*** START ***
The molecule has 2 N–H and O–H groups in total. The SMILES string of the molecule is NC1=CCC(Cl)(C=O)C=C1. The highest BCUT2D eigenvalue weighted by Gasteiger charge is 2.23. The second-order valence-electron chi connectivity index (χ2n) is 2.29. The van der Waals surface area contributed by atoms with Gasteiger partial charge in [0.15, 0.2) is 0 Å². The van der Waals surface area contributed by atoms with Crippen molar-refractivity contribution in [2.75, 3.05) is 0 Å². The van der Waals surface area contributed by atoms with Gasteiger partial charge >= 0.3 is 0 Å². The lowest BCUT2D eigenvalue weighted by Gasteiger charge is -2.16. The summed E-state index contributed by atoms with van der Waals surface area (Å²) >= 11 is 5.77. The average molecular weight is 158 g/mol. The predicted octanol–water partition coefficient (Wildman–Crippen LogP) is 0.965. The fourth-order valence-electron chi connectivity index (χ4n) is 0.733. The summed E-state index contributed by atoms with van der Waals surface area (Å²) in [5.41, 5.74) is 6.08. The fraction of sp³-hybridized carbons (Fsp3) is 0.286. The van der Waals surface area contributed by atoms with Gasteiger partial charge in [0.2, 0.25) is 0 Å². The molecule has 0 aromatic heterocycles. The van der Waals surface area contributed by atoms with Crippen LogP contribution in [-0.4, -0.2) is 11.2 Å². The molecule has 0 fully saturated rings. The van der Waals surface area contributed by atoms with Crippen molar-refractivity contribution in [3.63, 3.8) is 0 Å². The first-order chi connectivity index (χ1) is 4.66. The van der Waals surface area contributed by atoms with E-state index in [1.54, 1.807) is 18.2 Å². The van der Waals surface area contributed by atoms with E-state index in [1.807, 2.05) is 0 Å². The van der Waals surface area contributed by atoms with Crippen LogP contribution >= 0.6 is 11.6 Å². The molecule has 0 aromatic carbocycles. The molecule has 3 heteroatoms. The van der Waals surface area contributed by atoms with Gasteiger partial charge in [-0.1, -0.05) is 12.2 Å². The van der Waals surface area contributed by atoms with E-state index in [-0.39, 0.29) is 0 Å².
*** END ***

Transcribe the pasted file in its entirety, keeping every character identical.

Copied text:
The molecule has 2 N–H and O–H groups in total. The SMILES string of the molecule is NC1=CCC(Cl)(C=O)C=C1. The highest BCUT2D eigenvalue weighted by Gasteiger charge is 2.23. The second-order valence-electron chi connectivity index (χ2n) is 2.29. The van der Waals surface area contributed by atoms with Gasteiger partial charge in [0.15, 0.2) is 0 Å². The van der Waals surface area contributed by atoms with Crippen molar-refractivity contribution in [2.75, 3.05) is 0 Å². The van der Waals surface area contributed by atoms with Gasteiger partial charge >= 0.3 is 0 Å². The lowest BCUT2D eigenvalue weighted by Gasteiger charge is -2.16. The summed E-state index contributed by atoms with van der Waals surface area (Å²) >= 11 is 5.77. The average molecular weight is 158 g/mol. The predicted octanol–water partition coefficient (Wildman–Crippen LogP) is 0.965. The fourth-order valence-electron chi connectivity index (χ4n) is 0.733. The summed E-state index contributed by atoms with van der Waals surface area (Å²) in [5.41, 5.74) is 6.08. The fraction of sp³-hybridized carbons (Fsp3) is 0.286. The van der Waals surface area contributed by atoms with Gasteiger partial charge in [0.2, 0.25) is 0 Å². The molecule has 0 aromatic heterocycles. The van der Waals surface area contributed by atoms with Crippen LogP contribution in [-0.4, -0.2) is 11.2 Å². The molecule has 0 fully saturated rings. The van der Waals surface area contributed by atoms with Crippen molar-refractivity contribution in [3.63, 3.8) is 0 Å². The first-order chi connectivity index (χ1) is 4.66. The van der Waals surface area contributed by atoms with E-state index in [1.54, 1.807) is 18.2 Å². The van der Waals surface area contributed by atoms with E-state index in [1.807, 2.05) is 0 Å². The van der Waals surface area contributed by atoms with Crippen LogP contribution >= 0.6 is 11.6 Å². The molecule has 0 aromatic carbocycles. The molecule has 3 heteroatoms. The van der Waals surface area contributed by atoms with Gasteiger partial charge in [-0.1, -0.05) is 12.2 Å². The van der Waals surface area contributed by atoms with E-state index in [-0.39, 0.29) is 0 Å².